It’s kind of like what actors have to do when turning on the tears for a scene. The technique is that they think back to a really sad event, and the more they can conjure up the feelings of that sad time, the more powerful their performance is going to be.

Of course, you can totally ignore the lyrics and create your own totally unique approach, but the art of translating lyrics to instrumental melody is almost essential to anyone who wants to be a great saxophonist.

Why David Sanborn is a true  master of blurring the line between singing and playing:

7) Practice playing back phrases from your favorite singers.

I’ve actually already described a sax-centric version of this technique in a previous article. What you do here is simple.

Put on a recording of a favorite singer, find 2-4  bars that particularly speak to you, and practice playing that same melody on your horn, using the same note-bending style, vibrato, attacks, releases, and dynamics. In other words, do whatever it takes to get your horn sounding like your singer.

If you want to get extra fancy, you can record yourself playing the singer’s phrase, and play back the recording of yourself, and quickly stop the recording of yourself and switch to the recording of the singer, and keep doing this, going back and forth between the two recordings. This will give you a clear picture of how close you’re getting to that singer’s phrasing and power of expression. If you have a mixer, it’s even easier, as you could put yourself in one channel, the singer in another channel, and simply cut back and forth between the two.

8) Tell a story, paint a picture.

I actually touched on this concept in #6.

It’s funny, but today I heard songwriter Glen Fry on the radio talking about how he tells students in workshops something along the lines of “nobody cares about your feelings – paint a picture, tell a story.”  I love this sentiment! What’s the point of simply conveying to the audience, “I feel happy!” or “I feel disappointed.”

So when playing, whether we’re interpreting written music or improvising, it’s good for us to use things like rhythm, melody, inflection, dynamics, vibrato, attacks, releases, etc to paint a musical picture. It might start lighthearted and go dark before ending in joy (not a very unique story arc, but it’s just an example). The point is, once you become invested in your story, your natural soulfulness will flow through you and directly into the hearts of your listeners.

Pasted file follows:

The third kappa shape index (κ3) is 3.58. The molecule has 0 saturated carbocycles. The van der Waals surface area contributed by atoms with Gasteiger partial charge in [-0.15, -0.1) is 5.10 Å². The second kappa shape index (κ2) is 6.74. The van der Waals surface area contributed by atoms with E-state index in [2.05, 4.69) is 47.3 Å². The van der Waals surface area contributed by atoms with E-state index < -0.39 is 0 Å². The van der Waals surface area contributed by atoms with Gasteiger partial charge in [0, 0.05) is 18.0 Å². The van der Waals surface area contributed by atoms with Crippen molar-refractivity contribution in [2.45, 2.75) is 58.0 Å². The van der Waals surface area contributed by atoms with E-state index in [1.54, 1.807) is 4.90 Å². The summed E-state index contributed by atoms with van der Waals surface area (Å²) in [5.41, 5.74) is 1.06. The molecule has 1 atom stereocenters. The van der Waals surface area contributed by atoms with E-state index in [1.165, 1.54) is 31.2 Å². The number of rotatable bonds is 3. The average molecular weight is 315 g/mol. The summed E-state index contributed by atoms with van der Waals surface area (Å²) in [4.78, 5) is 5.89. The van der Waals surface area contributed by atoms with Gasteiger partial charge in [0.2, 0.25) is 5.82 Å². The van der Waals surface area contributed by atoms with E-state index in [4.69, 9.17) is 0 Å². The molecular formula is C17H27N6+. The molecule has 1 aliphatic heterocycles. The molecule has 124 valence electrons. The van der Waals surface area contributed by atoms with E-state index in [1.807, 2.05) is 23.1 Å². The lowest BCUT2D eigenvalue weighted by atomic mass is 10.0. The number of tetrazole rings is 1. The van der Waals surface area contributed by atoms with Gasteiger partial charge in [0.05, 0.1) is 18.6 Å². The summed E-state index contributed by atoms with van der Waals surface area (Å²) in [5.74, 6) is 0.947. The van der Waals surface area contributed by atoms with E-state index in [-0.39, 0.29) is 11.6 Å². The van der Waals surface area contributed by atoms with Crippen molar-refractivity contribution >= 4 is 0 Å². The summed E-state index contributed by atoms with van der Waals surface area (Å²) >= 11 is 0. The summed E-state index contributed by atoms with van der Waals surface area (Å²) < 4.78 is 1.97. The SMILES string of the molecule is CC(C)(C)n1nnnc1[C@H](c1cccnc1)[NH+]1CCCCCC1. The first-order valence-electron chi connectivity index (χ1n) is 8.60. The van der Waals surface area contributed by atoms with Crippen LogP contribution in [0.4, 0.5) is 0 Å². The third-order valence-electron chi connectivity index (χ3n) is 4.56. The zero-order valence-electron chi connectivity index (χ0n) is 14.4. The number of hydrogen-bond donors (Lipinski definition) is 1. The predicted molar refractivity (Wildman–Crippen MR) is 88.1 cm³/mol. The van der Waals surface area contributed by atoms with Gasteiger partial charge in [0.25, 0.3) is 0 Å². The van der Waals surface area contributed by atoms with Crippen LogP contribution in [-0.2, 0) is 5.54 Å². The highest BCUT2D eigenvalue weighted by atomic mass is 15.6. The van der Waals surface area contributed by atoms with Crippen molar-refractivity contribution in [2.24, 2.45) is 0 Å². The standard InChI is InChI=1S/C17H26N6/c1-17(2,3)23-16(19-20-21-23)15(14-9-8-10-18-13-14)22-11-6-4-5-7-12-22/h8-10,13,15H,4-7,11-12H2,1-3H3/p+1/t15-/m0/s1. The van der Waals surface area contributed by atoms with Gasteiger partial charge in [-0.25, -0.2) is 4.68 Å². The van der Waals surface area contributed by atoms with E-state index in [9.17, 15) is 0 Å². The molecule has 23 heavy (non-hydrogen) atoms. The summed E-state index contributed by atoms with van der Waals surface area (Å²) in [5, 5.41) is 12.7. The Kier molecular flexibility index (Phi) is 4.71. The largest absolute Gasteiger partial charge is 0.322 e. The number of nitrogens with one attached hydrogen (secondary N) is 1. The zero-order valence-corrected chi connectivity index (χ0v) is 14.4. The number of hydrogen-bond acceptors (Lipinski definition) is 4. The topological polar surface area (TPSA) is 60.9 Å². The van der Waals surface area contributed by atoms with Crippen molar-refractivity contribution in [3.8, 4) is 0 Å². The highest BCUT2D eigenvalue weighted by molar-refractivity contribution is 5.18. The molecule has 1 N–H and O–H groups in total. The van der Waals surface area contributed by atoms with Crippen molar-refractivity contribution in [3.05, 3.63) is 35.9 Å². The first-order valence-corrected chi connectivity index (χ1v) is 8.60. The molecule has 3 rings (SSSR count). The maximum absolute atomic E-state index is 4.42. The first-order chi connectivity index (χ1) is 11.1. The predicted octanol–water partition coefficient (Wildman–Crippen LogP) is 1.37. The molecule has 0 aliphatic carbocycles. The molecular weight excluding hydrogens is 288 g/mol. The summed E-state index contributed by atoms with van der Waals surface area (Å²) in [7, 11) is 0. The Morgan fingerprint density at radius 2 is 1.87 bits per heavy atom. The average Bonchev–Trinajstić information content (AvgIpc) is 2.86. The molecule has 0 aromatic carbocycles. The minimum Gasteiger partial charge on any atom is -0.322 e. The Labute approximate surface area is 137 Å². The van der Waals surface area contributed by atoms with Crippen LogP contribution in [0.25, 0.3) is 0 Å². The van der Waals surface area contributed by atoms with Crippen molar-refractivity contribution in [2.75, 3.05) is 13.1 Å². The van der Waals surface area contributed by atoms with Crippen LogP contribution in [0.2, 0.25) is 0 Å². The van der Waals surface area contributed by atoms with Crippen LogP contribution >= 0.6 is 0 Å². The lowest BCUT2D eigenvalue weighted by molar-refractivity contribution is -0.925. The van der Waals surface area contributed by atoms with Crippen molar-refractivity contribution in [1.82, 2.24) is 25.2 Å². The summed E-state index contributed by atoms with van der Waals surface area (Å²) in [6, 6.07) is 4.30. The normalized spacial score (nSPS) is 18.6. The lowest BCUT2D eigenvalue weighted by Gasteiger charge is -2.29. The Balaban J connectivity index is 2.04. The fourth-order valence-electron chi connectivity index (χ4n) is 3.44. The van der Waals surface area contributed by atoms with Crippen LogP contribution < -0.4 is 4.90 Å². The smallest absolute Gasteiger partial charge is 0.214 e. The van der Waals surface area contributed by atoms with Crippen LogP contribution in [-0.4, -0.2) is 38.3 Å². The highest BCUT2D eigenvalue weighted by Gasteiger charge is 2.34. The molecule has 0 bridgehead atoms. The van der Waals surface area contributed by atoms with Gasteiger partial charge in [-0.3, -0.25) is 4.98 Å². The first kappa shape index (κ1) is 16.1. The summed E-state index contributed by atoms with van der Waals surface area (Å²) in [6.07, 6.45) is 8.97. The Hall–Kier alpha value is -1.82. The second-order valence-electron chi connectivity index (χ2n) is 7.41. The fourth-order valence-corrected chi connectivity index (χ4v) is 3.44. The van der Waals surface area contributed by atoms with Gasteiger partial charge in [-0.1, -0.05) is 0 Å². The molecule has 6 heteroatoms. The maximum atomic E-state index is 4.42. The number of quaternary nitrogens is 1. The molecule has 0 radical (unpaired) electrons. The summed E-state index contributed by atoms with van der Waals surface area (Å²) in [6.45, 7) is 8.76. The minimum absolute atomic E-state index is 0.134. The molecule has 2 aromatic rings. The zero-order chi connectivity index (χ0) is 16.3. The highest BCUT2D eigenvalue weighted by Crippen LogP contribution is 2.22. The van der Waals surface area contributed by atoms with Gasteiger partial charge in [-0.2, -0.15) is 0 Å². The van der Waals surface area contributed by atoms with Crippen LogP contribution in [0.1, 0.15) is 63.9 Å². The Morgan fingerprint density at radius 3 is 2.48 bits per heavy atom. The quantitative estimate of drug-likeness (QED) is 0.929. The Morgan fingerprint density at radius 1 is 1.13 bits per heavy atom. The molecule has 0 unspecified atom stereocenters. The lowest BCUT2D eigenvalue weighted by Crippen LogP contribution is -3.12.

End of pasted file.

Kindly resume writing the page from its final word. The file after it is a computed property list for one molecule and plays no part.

Michael Brecker takes on a harrowing but triumphant journey on this solo from Chick Corea’s classic album, Three Quartets

9) Get inspired by listening, watching, and reading.

Expressive and soulful playing is a natural outgrowth of one’s powerful inspiration to make music. Of course, we all know that listening to as much music as we can possibly digest is key to gaining inspiration. And by listening, I mean, not only to sax-centric music, but to as many different styles of music that we can open ourselves up to.

But I believe that there are other ways we can become inspired, especially in this day and age when we have so many resources available to us than we ever had before. I often find myself lost in the world of YouTube, checking out all sorts of amazing performances that would have been lost to me otherwise. I’ve also watched documentaries on great musicians which left me with a burning desire to get on the horn and start shedding away. And what about reading a biography or autobiography of one of your favorite musicians? All of these are totally inspiring activities for me.

For more on the topic of getting inspired, check out this article.

10) Be here now.

Studies have shown that people who are the best in their field (athletes, musicians, business people, etc) actually have a smaller number thoughts passing through their brains while they do their thing. It’s kind of like how a computer gets extremely sluggish when you’ve got a bunch of programs running carrying a hefty multitude of tasks at once. Just like the computer, a bunch of processes running at once makes us slow and sluggish, and when that happens, we’re out of the flow, and are forced to rely on our brains rather than our intuition.

We all know that there’s nothing that zaps the soul out of our playing faster than thoughts such as “where should I get my car washed later today” or “why did I say that to her? that was really dumb.” So clear all of that garbage out of your mind before you start playing, maybe by doing some simple meditation, or at the very least, learn to remind yourself to put the focus on the music once your mind wanders. When possible and practical, I’d even advise taking care of whatever’s troubling you before you get on the instrument.

11) Play as though it were your last time ever playing the horn.

Hey, you never know, none of us are promised tomorrow.

So now that we’re all thoroughly depressed, I just wanted to mention this concept, since the thought of someone telling me, “better enjoy this since the horn goes bye bye forever after this tune” is a pretty powerful one. It would almost definitely snap me out of whatever might be distracting me, and get me deep into “the zone.”

David Liebman shows us what it means to put one’s entire being into their instrument:

The Wrap Up

While it’s true that generating musical passion is not something that we can rehearse in the practice room, I do believe that it is a good idea to familiarize oneself with all of the tools available so that we can release the soulful and expressive artist that already lives inside of us.

And for those of you who think it’s impossible to have soul until you’ve gained a certain amount of life experience, I invite you to think back to your time as an adolescent. You want to talk about a ton of heavy emotions swirling about your consciousness? Right there is a gigantic storehouse of feeling, so don’t let anyone tell you that you need a couple of divorces, a bankruptcy, and a balding head of gray hair to have soul.

I’ll even take it a step further and say that you don’t necessarily have to be extremely advanced on your instrument to express yourself soulfully. Even if you can only play five notes, but you play those five notes with the conviction of spirit-filled Sunday sermon, then you’re going to have more musical power at your disposal than someone on autopilot zooming flawlessly up and down the horn.

As you can imagine, simply reading this article isn’t going to put true soul in your playing. But hopefully, you will find yourself with heightened powers of authentic, soulful self-expression after  putting these concepts deep into your brain, and in some cases, even the practice room.

So what do you think, did I miss anything, does this resonate with you?